Cllr Robin Bennett's speech to Oxfordshire County Council Cabinet meeting 15 October 2019
Good afternoon Cabinet, and thanks for permitting me to address you today.
I’m district councillor for Berinsfield and a cabinet member at South Oxfordshire District Council.
I have also been given responsibility for assisting the Leader of SODC, Cllr Sue Cooper, on discussions with Oxfordshire County Council and MHCLG regarding HIF.
In that role I have attended two informal meetings chaired by Cllr Barry Wood with Cllr Hudspeth, Leader of OCC, Cllr Heathcoat, Deputy Leader and your chief executive, and I thank them for the time and commitment to finding a solution for all our residents. I also attended a constructive and positive meeting with the director general and officers at MHCLG.
Officers from our council have worked closely with OCC officers to explore alternatives that would enable infrastructure funded by HIF to proceed regardless of what happens with South Oxfordshire’s emerging Local Plan. I would like to record my gratitude for the efforts of all concerned and the many hours spent looking for a solution.
Recently, on 3 October, after much deliberation and consideration of the possible options, SODC Cabinet made a recommendation that the emerging South Oxfordshire Local Plan should be withdrawn. The reasons given in the cabinet motion included that-
• the uplift above the standard method is excessive
• the overall supply is excessive
• the Local Plan does not give sufficient weight to responding to the climate emergency
• and concerns about the scale of Green Belt release and the sustainability of strategic allocations
Cabinet unanimously supported the recommendation, and Council was due to debate and vote on it last Thursday.
At least 34 public speakers were lined up to have their say, including campaigners and developers from sites linked to the original HIF proposal, and councillors from other councils perhaps including some in this room.
However, 24 hours or so before the meeting, our chief executive received a letter from the Secretary of State which prevented any further steps being taken towards adoption of the emerging local plan, effectively gagging our council. We wrote back asking the detailed reasons for the letter, but only received a brief confirmation. As a result, the speakers returned home without speaking, council did not debate or vote on the plan, and it remains at inspection until Mr Jenrick elects to return it to us. As a consequence, reading your officer recommendation today, it appears to me that it is entirely in the Secretary of State’s gift whether this project now proceeds, and from his correspondence to us, it seems that he strongly wishes it to do so.
I have heard a powerful economic case for the Thames crossing, from UKAEA and others, and a national interest case from the Prime Minister. Having lived in the area most of my life I am fully aware of Didcot’s historic lack of suitable infrastructure provision. More routes over and under the railway have always been needed, and now the cooling towers are gone, we need to work together to live up to the Garden Town promises. I would be happy to work with my county and Vale equivalents to write a joint letter to the Secretary of State helping to set out the strong economic development and jobs case for this infrastructure, regardless of housing considerations.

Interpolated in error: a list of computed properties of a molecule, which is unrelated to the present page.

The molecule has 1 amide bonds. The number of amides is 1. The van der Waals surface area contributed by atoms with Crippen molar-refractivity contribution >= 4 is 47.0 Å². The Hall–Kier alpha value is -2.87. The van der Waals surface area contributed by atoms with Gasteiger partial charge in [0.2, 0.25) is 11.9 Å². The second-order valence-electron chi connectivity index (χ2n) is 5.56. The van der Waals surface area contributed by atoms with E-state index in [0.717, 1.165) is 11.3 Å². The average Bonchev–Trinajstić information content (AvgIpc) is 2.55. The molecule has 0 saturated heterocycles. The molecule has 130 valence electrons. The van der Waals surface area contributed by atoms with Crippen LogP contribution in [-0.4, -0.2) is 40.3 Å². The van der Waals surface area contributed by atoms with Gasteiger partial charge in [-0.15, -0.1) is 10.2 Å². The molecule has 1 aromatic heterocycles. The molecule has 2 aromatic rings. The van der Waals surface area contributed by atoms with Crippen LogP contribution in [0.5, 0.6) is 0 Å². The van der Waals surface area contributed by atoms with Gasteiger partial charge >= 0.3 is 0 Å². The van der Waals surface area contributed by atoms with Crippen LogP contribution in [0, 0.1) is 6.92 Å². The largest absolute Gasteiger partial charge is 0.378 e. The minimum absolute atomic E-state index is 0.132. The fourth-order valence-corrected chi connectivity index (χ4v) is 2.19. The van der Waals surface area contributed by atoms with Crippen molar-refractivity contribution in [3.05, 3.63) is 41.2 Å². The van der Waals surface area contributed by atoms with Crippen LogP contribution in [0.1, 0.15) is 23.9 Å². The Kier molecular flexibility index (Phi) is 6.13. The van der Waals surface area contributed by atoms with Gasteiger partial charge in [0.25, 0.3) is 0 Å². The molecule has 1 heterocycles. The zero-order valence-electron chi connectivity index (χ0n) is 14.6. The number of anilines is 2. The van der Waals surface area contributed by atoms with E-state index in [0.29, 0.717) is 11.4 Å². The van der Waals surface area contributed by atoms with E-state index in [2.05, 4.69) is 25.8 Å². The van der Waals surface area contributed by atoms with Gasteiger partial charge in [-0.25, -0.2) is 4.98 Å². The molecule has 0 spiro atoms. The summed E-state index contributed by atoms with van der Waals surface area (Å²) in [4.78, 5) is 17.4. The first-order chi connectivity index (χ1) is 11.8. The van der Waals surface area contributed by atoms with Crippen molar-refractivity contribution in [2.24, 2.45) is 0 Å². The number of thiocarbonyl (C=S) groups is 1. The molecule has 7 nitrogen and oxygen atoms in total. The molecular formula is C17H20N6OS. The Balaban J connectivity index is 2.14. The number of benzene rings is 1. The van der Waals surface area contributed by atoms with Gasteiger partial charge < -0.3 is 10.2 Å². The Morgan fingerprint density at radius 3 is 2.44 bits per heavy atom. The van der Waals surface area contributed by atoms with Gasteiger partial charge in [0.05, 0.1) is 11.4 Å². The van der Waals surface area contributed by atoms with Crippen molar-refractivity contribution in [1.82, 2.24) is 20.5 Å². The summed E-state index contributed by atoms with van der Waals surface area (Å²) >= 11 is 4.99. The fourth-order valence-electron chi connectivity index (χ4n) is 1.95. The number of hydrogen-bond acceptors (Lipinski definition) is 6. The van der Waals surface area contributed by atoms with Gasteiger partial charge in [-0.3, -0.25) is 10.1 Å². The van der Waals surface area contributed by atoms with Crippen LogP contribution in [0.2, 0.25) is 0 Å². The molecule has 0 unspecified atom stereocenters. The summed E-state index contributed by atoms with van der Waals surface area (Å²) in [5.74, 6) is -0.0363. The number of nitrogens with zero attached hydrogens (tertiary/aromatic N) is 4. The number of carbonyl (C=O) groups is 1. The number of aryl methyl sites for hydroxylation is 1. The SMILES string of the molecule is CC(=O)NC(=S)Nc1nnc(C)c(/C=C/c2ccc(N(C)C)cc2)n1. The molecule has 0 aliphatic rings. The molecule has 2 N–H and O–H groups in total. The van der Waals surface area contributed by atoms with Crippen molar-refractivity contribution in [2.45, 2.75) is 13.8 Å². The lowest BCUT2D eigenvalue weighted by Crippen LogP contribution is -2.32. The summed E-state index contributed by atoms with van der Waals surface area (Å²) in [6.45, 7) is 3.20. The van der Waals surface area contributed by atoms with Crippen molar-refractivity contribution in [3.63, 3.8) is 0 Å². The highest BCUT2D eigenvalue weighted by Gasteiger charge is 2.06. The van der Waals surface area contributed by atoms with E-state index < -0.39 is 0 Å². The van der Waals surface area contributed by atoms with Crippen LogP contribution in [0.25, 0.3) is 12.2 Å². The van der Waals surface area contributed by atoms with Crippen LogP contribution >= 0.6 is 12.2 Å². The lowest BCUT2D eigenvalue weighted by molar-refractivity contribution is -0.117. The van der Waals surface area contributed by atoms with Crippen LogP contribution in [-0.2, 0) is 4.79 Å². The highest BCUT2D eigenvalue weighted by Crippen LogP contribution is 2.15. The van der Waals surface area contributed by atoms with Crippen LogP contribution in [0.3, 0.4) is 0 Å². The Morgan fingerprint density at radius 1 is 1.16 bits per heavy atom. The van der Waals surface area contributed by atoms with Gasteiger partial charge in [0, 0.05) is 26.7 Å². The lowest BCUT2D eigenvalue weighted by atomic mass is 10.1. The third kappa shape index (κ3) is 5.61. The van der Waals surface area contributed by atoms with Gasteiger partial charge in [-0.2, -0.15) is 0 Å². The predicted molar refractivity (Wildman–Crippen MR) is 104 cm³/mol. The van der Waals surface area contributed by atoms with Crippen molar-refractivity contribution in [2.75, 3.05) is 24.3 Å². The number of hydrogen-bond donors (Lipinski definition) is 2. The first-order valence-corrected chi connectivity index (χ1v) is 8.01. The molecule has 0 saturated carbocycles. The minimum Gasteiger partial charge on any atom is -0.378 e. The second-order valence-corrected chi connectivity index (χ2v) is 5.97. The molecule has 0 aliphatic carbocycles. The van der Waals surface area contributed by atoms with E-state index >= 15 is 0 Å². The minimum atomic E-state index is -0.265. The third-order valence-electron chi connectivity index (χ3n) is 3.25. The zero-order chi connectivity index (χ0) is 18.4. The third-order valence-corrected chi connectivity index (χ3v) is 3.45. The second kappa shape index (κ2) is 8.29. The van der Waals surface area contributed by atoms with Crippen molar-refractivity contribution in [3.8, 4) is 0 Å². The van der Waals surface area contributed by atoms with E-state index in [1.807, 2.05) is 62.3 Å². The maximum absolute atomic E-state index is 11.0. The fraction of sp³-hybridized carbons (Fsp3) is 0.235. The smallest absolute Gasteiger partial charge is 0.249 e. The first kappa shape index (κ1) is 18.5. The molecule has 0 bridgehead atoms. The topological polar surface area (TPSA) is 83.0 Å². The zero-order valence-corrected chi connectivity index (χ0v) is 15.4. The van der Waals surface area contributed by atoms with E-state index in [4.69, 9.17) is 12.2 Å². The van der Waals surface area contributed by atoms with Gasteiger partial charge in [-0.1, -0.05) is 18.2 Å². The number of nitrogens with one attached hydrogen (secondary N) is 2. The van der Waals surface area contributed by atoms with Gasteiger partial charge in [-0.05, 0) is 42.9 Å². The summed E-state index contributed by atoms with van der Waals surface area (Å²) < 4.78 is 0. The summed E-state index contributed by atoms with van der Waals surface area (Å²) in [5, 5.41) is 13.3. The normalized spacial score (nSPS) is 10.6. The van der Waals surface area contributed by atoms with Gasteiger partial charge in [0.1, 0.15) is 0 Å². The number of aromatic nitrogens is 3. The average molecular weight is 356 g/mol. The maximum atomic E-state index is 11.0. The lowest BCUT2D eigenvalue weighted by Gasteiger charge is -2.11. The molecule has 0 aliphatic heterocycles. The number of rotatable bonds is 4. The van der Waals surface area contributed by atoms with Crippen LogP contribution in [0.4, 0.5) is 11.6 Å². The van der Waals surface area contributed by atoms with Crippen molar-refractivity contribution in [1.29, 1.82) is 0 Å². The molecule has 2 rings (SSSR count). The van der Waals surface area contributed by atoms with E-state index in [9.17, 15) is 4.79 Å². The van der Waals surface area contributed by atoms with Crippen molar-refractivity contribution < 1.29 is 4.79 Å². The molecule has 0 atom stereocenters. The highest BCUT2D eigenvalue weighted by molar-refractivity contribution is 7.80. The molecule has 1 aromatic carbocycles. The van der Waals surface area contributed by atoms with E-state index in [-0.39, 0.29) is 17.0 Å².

As part of our deliberations, the excellent OCC transport officers gave a full briefing to our members, setting out their vision for the HIF infrastructure. In particular, the safely segregated 10KM of cycle and pedestrian routes are the right direction of travel in this age of the climate emergency, clean growth and modal shift. This idea was set out clearly by Cllr Bartholomew in a recent motion on another bridge, in Reading, which was something we were able to discuss (at some length) last week and was widely supported across the political spectrum. We would hope as the Science bridge and the rest of the project is defined in more detail this element will get even more focus, dispelling any feared link to the Oxford-Cambridge Expressway, which SODC has resolved to oppose, including expansion of existing or new roads in the district to form part of it.
Though not a party to the contract before you, South Oxfordshire councillors would welcome the chance to be part of a members design panel. We also welcome the new bus route from Abingdon to Culham Science Centre and hope this can become more frequent and be extended to more destinations, because we all agree on the need to move away rapidly from car dependency. This is harder in rural areas, and I have sat in traffic jams at Culham and Clifton Hampden, but we need to make sure we don’t generate even more traffic; we need to make sure public transport and active travel provision is there and people are incentivised to make the switch.
I know you share my view that local democracy is so important, especially as it keeps communities close to the decisions that affect them. In the HIF process, community support and consent is one of the criteria, and it should not be assumed. In my own ward, unlike many villages in the district, there is support for some development, which would require this infrastructure to move forward, at least under the current transport modelling. We know some sites in the Vale adopted plan require it. I hope the Secretary of State has given you sufficient grounds to proceed and that Homes England will move forward rapidly and work with you to deliver the HIF infrastructure if you remain willing to.
I’m grateful for the opportunity to work with you on this and I know we share a desire to do our best for the residents of our county; I hope that will be communicated to the minister by any channels you may have to contact him. Thank you for your time today, I would commend the officer recommendations to you.